Copies of his books and music will be available for sale. Wilkes will also sign books and participate in a panel discussion (11:00 a.m.) at the Knicely Conference Center (654 Campbell Lane) as part of  SOKY Bookfest on Saturday, April 21.  For more information call 270-745-6121

 

Comments Off on Kentucky Live! presents J.D. Wilkes, artist, musician and author of “The Vine That Ate the South”

Filed under General, Kentucky Live, People, Podcasts

Far Away Places presents Soleiman Kiasatpour on “Morocco At the Crossroads of Europe, Africa and the Middle East”

Soleiman Kiasatpour is an Associate Professor of International & Comparative Politics in the Department of Political Science at Western Kentucky University.  He received his PhD from the University of California, Riverside in 1998 for a dissertation on “Regime Transition in Post-Soviet Central Asia: The Cases of Tajikistan and Kyrgyzstan” which involved extensive field work in Central Asia in 1994 and 1996.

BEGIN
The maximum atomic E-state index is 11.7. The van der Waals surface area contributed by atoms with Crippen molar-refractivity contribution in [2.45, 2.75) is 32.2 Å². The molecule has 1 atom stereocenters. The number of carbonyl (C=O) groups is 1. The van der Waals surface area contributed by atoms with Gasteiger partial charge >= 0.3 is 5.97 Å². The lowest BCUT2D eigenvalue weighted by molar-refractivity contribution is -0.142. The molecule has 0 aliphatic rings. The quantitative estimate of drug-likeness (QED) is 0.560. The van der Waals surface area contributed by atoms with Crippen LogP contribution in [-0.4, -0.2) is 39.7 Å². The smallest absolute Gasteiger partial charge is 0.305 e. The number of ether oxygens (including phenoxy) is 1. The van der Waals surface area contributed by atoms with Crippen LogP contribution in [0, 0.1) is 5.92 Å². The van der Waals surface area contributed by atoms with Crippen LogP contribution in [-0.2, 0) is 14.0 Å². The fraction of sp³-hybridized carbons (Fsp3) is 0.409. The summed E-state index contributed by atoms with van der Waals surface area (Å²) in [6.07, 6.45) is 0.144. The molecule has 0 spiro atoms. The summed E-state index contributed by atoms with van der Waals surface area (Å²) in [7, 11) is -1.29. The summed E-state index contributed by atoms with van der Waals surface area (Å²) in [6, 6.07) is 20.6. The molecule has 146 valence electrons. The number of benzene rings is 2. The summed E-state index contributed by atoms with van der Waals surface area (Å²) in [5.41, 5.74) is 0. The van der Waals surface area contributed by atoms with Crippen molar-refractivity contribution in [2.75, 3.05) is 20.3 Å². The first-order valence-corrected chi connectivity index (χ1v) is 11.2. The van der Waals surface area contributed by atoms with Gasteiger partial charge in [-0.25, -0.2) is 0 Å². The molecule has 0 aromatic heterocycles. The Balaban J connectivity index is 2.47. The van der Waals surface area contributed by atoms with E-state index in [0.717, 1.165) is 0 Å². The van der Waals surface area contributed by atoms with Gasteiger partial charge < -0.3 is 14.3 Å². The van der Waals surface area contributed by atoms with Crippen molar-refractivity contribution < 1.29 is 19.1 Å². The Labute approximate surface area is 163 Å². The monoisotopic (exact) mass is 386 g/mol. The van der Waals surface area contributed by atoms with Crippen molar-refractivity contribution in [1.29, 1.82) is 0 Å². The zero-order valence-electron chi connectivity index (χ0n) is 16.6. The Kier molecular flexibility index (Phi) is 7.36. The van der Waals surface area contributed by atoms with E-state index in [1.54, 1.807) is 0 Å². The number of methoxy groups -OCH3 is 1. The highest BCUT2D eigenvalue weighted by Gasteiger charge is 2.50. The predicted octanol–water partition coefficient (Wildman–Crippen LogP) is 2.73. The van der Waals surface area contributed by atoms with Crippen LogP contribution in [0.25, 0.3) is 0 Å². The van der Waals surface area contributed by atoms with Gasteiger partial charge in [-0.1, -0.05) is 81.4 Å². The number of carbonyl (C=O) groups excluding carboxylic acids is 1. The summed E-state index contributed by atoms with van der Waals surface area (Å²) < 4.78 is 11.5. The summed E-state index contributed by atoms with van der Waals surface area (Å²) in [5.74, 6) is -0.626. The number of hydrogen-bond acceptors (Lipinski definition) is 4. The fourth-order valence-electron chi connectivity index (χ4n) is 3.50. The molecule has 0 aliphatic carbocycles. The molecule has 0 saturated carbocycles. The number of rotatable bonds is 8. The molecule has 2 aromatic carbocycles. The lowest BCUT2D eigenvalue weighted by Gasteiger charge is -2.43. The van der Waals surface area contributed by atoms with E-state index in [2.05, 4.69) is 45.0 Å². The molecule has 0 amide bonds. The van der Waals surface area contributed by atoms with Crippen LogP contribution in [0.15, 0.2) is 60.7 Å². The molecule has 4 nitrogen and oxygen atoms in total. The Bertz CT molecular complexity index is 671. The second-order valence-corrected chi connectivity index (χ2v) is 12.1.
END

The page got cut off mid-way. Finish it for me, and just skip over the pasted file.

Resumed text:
Born in the U.S. to Iranian parents he moved to Iran when he was 10 and lived there until his 20s.  He experienced a revolution, interstate war and being a “foreign” student upon returning to the United States as an undergraduate in Texas.

He’s taught at the University of California, Riverside, California State University, Dominguez Hills and South Texas College where he met his wife who taught French. He joined the faculty at WKU in 2002 and currently teaches classes on Middle East politics, international relations, comparative politics and political terrorism.

His research focuses on regime transitions, Middle East politics and public diplomacy and he’s frequently asked to comment about Middle Eastern affairs for various media. He’s lead Study Abroad Programs to Turkey, Belgium and the Netherlands where he taught courses on Islam and citizenship in Europe, Middle East politics and Islam and politics.

His interest in Morocco began in Brussels, Belgium where over a quarter of the population are from Turkey and Morocco.  He taught a course there on identity politics of old and new immigrants. In the spring of 2013 a Moroccan Fulbright professor teaching Arabic at WKU enrolled in his U.S. foreign policy class.  With his help, he took his first group of student to Morocco in 2015